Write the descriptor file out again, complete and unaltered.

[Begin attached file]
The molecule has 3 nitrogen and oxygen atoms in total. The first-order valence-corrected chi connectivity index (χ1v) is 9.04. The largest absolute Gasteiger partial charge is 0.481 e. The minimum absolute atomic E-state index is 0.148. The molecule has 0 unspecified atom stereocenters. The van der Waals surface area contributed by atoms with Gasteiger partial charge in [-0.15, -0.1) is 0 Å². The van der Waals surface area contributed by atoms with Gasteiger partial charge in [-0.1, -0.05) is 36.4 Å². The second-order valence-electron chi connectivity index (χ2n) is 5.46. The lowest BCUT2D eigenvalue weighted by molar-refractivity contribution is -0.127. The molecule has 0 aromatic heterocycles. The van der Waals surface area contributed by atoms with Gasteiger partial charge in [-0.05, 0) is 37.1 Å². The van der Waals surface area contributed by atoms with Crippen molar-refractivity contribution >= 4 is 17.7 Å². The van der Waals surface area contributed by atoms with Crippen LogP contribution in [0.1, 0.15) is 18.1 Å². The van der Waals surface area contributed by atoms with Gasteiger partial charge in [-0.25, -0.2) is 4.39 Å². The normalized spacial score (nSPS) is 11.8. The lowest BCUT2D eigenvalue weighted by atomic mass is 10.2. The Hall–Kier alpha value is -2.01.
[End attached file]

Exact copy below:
The molecule has 3 nitrogen and oxygen atoms in total. The first-order valence-corrected chi connectivity index (χ1v) is 9.04. The largest absolute Gasteiger partial charge is 0.481 e. The minimum absolute atomic E-state index is 0.148. The molecule has 0 unspecified atom stereocenters. The van der Waals surface area contributed by atoms with Gasteiger partial charge in [-0.15, -0.1) is 0 Å². The van der Waals surface area contributed by atoms with Gasteiger partial charge in [-0.1, -0.05) is 36.4 Å². The second-order valence-electron chi connectivity index (χ2n) is 5.46. The lowest BCUT2D eigenvalue weighted by molar-refractivity contribution is -0.127. The molecule has 0 aromatic heterocycles. The van der Waals surface area contributed by atoms with Gasteiger partial charge in [-0.05, 0) is 37.1 Å². The van der Waals surface area contributed by atoms with Crippen molar-refractivity contribution >= 4 is 17.7 Å². The van der Waals surface area contributed by atoms with Crippen LogP contribution in [0.1, 0.15) is 18.1 Å². The van der Waals surface area contributed by atoms with Gasteiger partial charge in [-0.25, -0.2) is 4.39 Å². The normalized spacial score (nSPS) is 11.8. The lowest BCUT2D eigenvalue weighted by atomic mass is 10.2. The Hall–Kier alpha value is -2.01.